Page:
Next to mine own Shippe
I do love most
that old Shippe
in Exon a tavern
in St Martins lane
These are the words of Sir Francis Drake, a sea captain and slave trader, he carried out the second circumnavigation of the world in 1577 – 1580. In 1588 he helped defeat the Spanish Armada, but only after he’d finished his game of bowls on Plymouth Hoe. His home in Devon, Buckland Abbey is owned by the National Trust.
The Ship Inn pub is now sadly part of a chain but it still retains it’s character, who knows maybe Sir Francis still visits. This post is for Paula’s Thursday Special, Traces of the past, she has a beautiful photo of lake Bled this week.
From where? Going where? With who and why?
Vipsol, Etruria, Phoenicians, Wine.
Pedestrian, Christa’s weekly photo challange.
Do you have something that hurts? A chronic or acute condition?Then time travel back 100 years to the first world war, just the right machine will be waiting for you.
Click the photos for a slightly better view of the treatment possibilities.
And here it is, Violet Ray High Frequency Apparatus.
Should you wish to try one out, a certain online auction shop has similar models for as little as $25!
Late afternoon at St catherine’s Almshouse’s
Built in the 15th century to house thirteen poor men of the city
Paula continues her Black and White Sunday this week with the theme of ‘Structure’. I took this photo a few weeks ago, when I was showing my friend some of the historic sites in Exeter. This building dating from the early 15th century, was once the Merchant’s House, but is now commonly known as the House that Moved.
There’s an excellent article here, written by the very knowledgeable local historian, David Cornforth, that explains the name. On the right hand side of the page is another link, to a short film from the BBC archives, a great piece of history that would throw today’s health and safety officers into a real panic.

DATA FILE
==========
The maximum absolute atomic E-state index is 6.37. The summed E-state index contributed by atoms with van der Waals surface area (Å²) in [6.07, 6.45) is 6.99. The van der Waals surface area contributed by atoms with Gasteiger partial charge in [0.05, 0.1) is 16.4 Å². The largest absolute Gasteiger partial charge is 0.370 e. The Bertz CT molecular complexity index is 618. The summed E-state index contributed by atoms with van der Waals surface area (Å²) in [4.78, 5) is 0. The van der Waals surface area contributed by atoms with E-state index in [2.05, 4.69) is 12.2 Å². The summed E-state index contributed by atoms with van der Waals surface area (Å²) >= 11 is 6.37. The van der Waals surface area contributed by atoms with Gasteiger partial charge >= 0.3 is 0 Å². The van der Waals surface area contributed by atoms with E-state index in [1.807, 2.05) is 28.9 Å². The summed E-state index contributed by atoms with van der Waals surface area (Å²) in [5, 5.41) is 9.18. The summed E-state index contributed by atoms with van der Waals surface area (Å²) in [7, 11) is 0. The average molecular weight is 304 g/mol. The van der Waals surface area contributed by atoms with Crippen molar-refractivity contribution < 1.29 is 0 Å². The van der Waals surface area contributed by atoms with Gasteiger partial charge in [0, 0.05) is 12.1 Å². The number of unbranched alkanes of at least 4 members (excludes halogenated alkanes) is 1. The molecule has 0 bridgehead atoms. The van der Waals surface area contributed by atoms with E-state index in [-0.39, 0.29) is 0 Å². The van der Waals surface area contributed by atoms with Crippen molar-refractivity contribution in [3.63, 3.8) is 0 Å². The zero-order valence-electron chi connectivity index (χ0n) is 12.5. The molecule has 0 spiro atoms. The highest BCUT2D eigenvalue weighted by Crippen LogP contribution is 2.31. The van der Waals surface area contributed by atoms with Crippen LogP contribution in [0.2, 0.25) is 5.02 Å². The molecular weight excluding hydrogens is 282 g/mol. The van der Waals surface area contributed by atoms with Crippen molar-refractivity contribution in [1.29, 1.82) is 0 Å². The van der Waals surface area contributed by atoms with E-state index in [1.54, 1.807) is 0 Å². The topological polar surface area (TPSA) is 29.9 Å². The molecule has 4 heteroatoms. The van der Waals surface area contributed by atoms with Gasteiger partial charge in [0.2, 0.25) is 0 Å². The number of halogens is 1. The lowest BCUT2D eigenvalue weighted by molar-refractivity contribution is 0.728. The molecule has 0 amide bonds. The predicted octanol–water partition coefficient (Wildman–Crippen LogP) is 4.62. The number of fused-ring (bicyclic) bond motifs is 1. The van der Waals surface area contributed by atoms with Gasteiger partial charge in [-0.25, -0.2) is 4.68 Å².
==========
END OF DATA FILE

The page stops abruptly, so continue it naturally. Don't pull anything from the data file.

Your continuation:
Cleopatra, a blond fair-skinned European?
Over to the west of Dartmoor a thatched cottage is growing out of the earth, or perhaps it’s sliding into the earth. Built in the 17th century this curved house has a passage through the middle, which might have been a division between house and livestock originally. It was the old post office for a period, and although it looks abandoned, there are also signs of work being done and the thatch seems to be in good condition. I hope it’s restored to it’s former glory, that would cost an awful lot of money.
Paula’s Thursday Special this week is traces of the past.
For my occasional posts featuring places and things I can see within twenty minutes walk from home.
The remains of a tower, part of the Roman city wall.
Driving around Dartmoor this evening, I spotted this Devon village green. It’s typical of the sort of place you find on the moor, with it’s Saxon stone cross. It looks as if nothing has changed for centuries, but apparently the cross was found in a barn and moved to the green in1985. It’s early Christian and has X’s and O’s engraved on it.
This is for Paula’s black and white Sunday typical theme, she has a dreamy image of Venice this week.
Last year my city hit the national news when fire destroyed the Royal Clarence, the oldest hotel in the country. Now, seven months later work is taking place to make it safe and to protect the salvageable elements. The long term plan is a sensitive rebuild.
Hope and Renewal is a sculpture created from some of the burnt timber from the fire.
This charred wood can be traced way back to the 15th century and is my entry for Paula’s Black and White Sunday.